Write the association (6) so that is a function of and , i.e.,
We want to choose the function such that the partial derivative of with respect to vanishes at . By the chain rule, we have
so our goal is to find to solve the following partial differential equation:
here is a vector and is a matrix of rank . Toward solving the partial differential equation, first we get that the partial derivative of with respect to satisfies
where . This simplifies the relevant partial differential equation to the following:
where is a diagonal matrix constructed from a vector . The method of characteristics (e.g., Polyanin et al. 2002) for solving partial differential equations identifies a logarithmic function of the form
where is a matrix with rows orthogonal to at . For example, since the matrix that projects to the orthogonal complement to the column space of has rank , we can take to be a matrix whose rows form a basis for that space. For defined in this way, it is easy to check that in (8) is indeed a solution to the partial differential equation (7).
We have completed specification of the function; it remains to specify and . The easiest to specify next is , the value of , as a function of :
As we describe below, the goal is to condition on the observed value of .
Next, we define and to supplement and , respectively. In particular, take a -vector which is not orthogonal to at . It is easy to check that the entries in are strictly positive for all . Therefore, we can take independent of , e.g., , is not orthogonal to . Now set
This is a log-linear transformation, and the linear part is non-singular, so this is a one-to-one mapping. Finally, we take as
Since is log-linear, just like , it is also one-to-one.
We can now write the conditional association for . For the given , the mapping describes a split of our previous association (6) into two pieces:
The first piece carries direct information about . The second piece plays a conditioning role, correcting for the fact that some information was lost in reducing the -dimensional to a one-dimensional . To complete the specification of the conditional association, write and . Then we have
where is the conditional distribution of , given that equals to the observed value of . To summarize, (10) completes the association step that describes the connection between observable data, unknown parameter of interest, and unobservable auxiliary variables. Of particular interest is that this association involves only a one-dimensional auxiliary variable compared to the association (5) obtained from the minimal sufficient statistics that involves an -dimensional auxiliary variable. This dimension reduction will come in handy for the choice of predictive random set in the following section. The price we paid for this dimension reduction was the choice of a particular localization point . In Section 3.3 we employ a trick to side-step this issue when the goal is, as in this paper, to construct confidence intervals.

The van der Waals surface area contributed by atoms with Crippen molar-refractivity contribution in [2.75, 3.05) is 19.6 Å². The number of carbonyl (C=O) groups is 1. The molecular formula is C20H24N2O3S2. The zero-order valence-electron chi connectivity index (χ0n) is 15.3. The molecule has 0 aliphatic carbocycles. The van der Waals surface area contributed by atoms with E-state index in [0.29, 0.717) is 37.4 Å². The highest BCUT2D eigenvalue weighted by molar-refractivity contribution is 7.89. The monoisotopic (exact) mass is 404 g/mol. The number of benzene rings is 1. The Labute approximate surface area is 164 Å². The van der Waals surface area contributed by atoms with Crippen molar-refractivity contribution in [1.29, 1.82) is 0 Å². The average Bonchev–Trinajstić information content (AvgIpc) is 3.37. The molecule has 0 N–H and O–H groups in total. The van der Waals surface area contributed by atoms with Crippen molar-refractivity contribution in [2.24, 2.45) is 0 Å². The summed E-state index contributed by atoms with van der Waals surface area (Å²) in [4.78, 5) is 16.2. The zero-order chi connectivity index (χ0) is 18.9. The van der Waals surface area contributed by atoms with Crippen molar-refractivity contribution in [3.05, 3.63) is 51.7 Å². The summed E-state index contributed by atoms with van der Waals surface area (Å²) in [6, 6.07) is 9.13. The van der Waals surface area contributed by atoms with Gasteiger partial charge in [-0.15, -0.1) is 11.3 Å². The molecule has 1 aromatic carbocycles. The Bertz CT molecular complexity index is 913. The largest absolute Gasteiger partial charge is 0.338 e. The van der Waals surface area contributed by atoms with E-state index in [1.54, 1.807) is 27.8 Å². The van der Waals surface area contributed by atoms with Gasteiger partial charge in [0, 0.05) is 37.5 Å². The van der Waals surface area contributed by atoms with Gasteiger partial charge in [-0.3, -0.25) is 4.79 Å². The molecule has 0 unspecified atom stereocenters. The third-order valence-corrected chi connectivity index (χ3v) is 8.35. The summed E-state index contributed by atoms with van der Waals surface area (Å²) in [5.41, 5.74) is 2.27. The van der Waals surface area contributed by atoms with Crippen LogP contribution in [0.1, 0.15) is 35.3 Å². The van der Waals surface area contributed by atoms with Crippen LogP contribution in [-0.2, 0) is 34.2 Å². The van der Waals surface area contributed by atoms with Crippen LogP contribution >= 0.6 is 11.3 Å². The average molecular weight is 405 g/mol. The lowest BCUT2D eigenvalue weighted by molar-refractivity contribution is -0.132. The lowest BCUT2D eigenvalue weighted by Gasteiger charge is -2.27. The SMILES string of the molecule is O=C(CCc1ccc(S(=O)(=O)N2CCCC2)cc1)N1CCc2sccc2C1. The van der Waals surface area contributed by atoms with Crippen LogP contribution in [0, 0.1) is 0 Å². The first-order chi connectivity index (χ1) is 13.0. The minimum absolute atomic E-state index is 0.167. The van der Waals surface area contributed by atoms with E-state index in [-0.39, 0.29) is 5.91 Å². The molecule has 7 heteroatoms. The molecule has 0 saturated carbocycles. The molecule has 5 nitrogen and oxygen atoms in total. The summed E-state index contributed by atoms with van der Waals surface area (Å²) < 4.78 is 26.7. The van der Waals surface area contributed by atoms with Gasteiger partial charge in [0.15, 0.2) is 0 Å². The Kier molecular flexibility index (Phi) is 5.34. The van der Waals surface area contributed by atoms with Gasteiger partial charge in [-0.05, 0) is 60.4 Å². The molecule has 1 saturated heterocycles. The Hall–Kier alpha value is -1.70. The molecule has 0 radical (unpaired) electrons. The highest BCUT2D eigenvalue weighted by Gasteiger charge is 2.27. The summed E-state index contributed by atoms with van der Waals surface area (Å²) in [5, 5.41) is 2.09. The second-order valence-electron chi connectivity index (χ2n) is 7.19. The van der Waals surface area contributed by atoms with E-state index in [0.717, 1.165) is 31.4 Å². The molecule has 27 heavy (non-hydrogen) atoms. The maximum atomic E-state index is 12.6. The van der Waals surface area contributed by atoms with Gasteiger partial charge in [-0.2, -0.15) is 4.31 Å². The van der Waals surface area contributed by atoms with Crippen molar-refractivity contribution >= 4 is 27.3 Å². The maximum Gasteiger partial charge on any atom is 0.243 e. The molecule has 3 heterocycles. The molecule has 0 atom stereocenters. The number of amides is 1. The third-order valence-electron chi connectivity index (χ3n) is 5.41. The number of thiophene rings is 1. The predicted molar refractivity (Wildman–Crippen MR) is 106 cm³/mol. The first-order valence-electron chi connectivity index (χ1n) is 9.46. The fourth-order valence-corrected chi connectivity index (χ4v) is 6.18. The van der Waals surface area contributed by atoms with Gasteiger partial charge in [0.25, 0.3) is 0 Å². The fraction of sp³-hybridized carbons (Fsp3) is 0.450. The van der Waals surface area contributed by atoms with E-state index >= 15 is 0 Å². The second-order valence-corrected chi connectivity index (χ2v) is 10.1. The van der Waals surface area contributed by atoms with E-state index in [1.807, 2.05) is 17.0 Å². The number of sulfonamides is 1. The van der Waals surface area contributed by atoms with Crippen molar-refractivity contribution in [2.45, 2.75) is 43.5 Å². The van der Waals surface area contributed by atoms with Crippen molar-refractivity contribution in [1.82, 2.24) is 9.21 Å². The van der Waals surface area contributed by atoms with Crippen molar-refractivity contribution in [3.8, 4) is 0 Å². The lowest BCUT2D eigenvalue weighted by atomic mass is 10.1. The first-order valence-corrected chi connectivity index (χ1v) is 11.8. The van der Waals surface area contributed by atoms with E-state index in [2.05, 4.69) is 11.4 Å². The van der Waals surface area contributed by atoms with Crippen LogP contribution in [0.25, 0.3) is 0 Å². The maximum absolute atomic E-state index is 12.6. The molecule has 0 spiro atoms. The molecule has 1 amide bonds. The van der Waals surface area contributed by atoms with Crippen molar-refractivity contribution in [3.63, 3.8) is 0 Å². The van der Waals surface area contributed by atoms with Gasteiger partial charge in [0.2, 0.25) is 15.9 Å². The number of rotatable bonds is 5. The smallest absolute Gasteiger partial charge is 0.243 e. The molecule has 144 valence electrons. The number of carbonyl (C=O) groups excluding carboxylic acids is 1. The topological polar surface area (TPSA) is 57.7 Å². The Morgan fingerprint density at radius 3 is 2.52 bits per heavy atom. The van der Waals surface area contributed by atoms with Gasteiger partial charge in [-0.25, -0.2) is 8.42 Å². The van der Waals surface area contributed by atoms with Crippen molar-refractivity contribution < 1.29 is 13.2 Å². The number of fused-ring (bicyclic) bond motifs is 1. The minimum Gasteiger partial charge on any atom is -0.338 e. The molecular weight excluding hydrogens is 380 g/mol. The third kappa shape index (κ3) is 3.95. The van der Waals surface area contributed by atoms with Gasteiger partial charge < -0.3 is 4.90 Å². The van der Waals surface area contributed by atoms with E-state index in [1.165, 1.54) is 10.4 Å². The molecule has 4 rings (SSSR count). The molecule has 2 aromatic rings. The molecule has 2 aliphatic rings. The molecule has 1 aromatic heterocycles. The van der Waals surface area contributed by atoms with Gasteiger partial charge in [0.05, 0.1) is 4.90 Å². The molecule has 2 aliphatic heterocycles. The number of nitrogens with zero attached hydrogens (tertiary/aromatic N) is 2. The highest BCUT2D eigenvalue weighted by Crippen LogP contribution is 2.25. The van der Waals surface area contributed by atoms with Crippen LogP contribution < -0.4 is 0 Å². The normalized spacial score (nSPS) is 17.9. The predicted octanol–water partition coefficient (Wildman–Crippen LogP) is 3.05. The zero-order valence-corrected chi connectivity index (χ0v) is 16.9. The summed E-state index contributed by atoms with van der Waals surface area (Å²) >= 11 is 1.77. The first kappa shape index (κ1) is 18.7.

3.2 Predictive random sets
Having reduced the auxiliary variable to a scalar in (10), the choice of an efficient predictive random set is now relatively simple. Though there is an available theory of optimal predictive random sets (Martin and Liu 2013), here we opt for simplicity; in particular, we propose a default predictive random set that is theoretically sound and computational and intuitively simple.
Consider the following version of what Martin and Liu (2013) call the “default” predictive random set:
This , with distribution , is a random interval, centered at the mean of the conditional distribution . One key feature of this predictive random set is that it is nested, i.e., for any two distinct realizations of , one is a subset of the other. The second key feature is a calibration of the predictive random set distribution with the underlying distribution of the auxiliary variable. Following Martin (2014), define the contour function
which represents the probability that the predictive random set contains the value of the auxiliary variable. We shall require that
For the default predictive random set in (11), it is easy to check that
where is the distribution function of for . From the construction above, it is clear that it is a continuous distribution. Then, is a continuous random variable, so is uniformly distributed on . Therefore, (12) holds for the default predictive random set . Results on optimal predictive random sets are available (Martin and Liu 2013), but here, again, our focus is on simplicity. See Section 5.
3.3 Plausibility intervals
Here we combine the association in Section 3.1 with the predictive random set described above to produce a plausibility function for inference about . In general, a plausibility function is a data-dependent mapping that assigns, to each assertion about the parameter, a value in , with the interpretation that small values suggest the assertion is not likely to be true, given the data; see Martin and Liu (2013). For simplicity, we focus only on the collection of singleton assertions, i.e., for . These are also the relevant assertions for constructing interval estimates based on the IM output.
Let be the observations in (6). The association step in Section 3.1 yields a data-dependent collection of sets indexed by the auxiliary variable. In particular, write , a set-valued function of . These sets are combined with the predictive random set in Section 3.2 to get an enlarged -dependent random set: